: Two-sided subshifts of finite type are a class of topological dynamical system (or equivalently topological unary algebras) which have been studied for over 50 years. Most famously the problem of determining when two subshifts are isomorphic remains unsolved. Thompsons group V has been around for a similarly long amount of time and (together with T) was the first known example of a finitely presented infinite simple group. I plan to introduce both subshifts of finite type and V, and breifly discuss recently discoved connections between them.*Abstract*

**October 18**

Nham Ngo (University of North Georgia - Gainesville)

*Cohomology of $\mathrm{SL}_2$*

: Let $k$ be an algebraically closed field of prime characteristic and $SL_2$ the rank 1 simple algebraic group defined over $k$. Cohomology of $SL_2$ is still unknown for many cases. In this talk, we will give a brief overview of representation and cohomology of this group. Some new calculations on bounding the dimension of $SL_2$-cohomology with coefficients in Weyl modules will be introduced. (This is joint work with Khang Pham.)*Abstract*

**October 25**

Hung Tong-Viet (Binghamton University)

*Variations of Baer-Suzuki theorem and applications*

: The Baer-Suzuki theorem, a classical result in finite group theory, states that if $C$ is a conjugacy class of a finite group $G$ and if every two elements in $C$ generate a nilpotent subgroup, then $C$ generates a nilpotent normal subgroup of $G$. This gives a nice characterization of the Fitting subgroup of $G$, that is, the largest nilpotent normal subgroup of $G$. This theorem was originally proved by Baer and later by M. Suzuki in 1965. A more direct and elementary proof was obtained by Alperin and Lyons in 1971. Many generalizations of this theorem have been proposed and studied over the years. In this talk, I will discuss the proofs of this theorem and some of its variants and will give an application of these results to the character theory of finite groups.*Abstract*

**November 1**

Yash Madanha (University of Pretoria)

*Average number of zeros of characters of finite groups*

: There has been some interest on how the average character degree affects the structure of a finite group. In this talk we will discuss an analogue of the average character degree: denoted by $ \mathrm{anz}(G) $, the average number of zeros of characters of a finite group $ G $ is defined as the number of zeros in the character table of $ G $ divided by the number of irreducible characters of $ G $. We show that if $ \mathrm{anz}(G) < 1 $, then the group $ G $ is solvable and also that if $ \mathrm{anz}(G) < \frac{1}{2} $, then $ G $ is supersolvable. We characterise abelian groups by showing that $ \mathrm{anz}(G) < \frac{1}{3} $ if and only if $ G $ is abelian. We shall also discuss some work by Moreto and some very recent work of Qian on this invariant.*Abstract*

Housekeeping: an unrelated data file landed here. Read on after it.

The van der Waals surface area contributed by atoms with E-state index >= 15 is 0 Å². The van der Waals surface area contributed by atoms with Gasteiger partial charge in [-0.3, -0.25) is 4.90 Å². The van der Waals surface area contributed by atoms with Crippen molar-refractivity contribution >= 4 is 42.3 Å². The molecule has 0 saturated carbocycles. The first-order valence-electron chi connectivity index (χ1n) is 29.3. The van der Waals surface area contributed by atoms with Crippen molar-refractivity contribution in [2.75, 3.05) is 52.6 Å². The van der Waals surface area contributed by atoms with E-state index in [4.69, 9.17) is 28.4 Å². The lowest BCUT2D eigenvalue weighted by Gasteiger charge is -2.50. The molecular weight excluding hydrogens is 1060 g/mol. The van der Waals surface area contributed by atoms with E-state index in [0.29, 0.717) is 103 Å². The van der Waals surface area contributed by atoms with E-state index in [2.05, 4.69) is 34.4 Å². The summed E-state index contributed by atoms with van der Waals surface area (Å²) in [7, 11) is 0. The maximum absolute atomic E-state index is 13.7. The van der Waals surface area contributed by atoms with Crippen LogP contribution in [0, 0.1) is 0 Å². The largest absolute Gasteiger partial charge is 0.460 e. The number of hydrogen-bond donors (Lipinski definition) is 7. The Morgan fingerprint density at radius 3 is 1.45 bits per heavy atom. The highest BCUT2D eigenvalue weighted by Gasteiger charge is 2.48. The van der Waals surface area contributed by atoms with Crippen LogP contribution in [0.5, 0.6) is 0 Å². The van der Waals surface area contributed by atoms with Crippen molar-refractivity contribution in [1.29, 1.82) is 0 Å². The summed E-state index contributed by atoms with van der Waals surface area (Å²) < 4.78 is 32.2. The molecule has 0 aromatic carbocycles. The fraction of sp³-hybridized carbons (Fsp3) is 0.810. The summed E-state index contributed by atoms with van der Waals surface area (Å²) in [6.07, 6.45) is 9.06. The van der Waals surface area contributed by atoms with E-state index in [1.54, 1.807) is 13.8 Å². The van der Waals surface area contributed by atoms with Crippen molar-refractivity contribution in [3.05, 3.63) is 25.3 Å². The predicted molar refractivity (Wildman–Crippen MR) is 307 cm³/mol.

**November 8**

Luise-Charlotte Kappe (Binghamton University, retired)

*A generalization of the Chermak-Delgado lattice to words in two variables*

: The Chermak-Delgado measure of a subgroup $H$ of a finite group $G$ is defined as the product of the order of $H$ with the order of the centralizer of $H$ in $G$, i.e. $m_G(H) = |H|\,|C_G(H)|$, and the set of all subgroups with maximal Chermak-Delgado measure forms a lattice in $G$.*Abstract*Let $f(x,y)$ be a word in the alphabet $\{x,y,x^{-1},y^{-1}\}$ and $H$ a subgroup of a group $G$. The following sets are subgroups of $G$: \begin{align*} F_1^{\ell}(G,H) &= \{a\in G\mid f(ag,h)=f(g,h)\ \forall g\in G,\forall h\in H\}\\ F_1^r(G,H) &= \{a\in G\mid f(ga,h) = f(g,h)\ \forall g\in G,\forall h\in H\}\\ F_2^{\ell}(G,H) &= \{a\in G\mid f(h,ag) = f(h,g)\ \forall g\in G,\forall h\in H\}\\ F_2^r(G,H) &= \{a\in G\mid f(h,ga) = f(h,g)\ \forall g\in G, \forall h\in H\} \end{align*} For the commutator word $f(x,y) = [x,y]$, we have \[ F_1^{\ell}(H) = F_2^{\ell}(H) = C_G(H)\text{ and } F_1^r(H)=F_2^r(H)= C_G(H^G).\]